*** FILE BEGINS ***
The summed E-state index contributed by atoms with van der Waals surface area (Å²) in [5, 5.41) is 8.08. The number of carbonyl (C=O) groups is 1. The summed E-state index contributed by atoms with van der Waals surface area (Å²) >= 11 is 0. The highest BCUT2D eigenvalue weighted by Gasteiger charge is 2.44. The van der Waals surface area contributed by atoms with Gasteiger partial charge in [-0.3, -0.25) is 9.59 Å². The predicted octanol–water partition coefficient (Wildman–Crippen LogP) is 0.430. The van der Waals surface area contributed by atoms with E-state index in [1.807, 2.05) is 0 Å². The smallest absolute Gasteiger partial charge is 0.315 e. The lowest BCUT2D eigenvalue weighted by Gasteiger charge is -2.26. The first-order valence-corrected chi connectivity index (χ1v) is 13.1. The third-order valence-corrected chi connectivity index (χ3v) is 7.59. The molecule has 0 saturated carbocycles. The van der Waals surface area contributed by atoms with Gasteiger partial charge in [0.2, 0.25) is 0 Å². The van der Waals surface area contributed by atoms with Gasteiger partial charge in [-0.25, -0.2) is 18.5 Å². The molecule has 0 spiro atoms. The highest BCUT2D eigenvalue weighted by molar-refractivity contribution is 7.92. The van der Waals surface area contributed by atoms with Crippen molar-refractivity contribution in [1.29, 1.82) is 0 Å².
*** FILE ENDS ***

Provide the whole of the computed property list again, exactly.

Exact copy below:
The summed E-state index contributed by atoms with van der Waals surface area (Å²) in [5, 5.41) is 8.08. The number of carbonyl (C=O) groups is 1. The summed E-state index contributed by atoms with van der Waals surface area (Å²) >= 11 is 0. The highest BCUT2D eigenvalue weighted by Gasteiger charge is 2.44. The van der Waals surface area contributed by atoms with Gasteiger partial charge in [-0.3, -0.25) is 9.59 Å². The predicted octanol–water partition coefficient (Wildman–Crippen LogP) is 0.430. The van der Waals surface area contributed by atoms with E-state index in [1.807, 2.05) is 0 Å². The smallest absolute Gasteiger partial charge is 0.315 e. The lowest BCUT2D eigenvalue weighted by Gasteiger charge is -2.26. The first-order valence-corrected chi connectivity index (χ1v) is 13.1. The third-order valence-corrected chi connectivity index (χ3v) is 7.59. The molecule has 0 saturated carbocycles. The van der Waals surface area contributed by atoms with Gasteiger partial charge in [0.2, 0.25) is 0 Å². The van der Waals surface area contributed by atoms with Gasteiger partial charge in [-0.25, -0.2) is 18.5 Å². The molecule has 0 spiro atoms. The highest BCUT2D eigenvalue weighted by molar-refractivity contribution is 7.92. The van der Waals surface area contributed by atoms with Crippen molar-refractivity contribution in [1.29, 1.82) is 0 Å².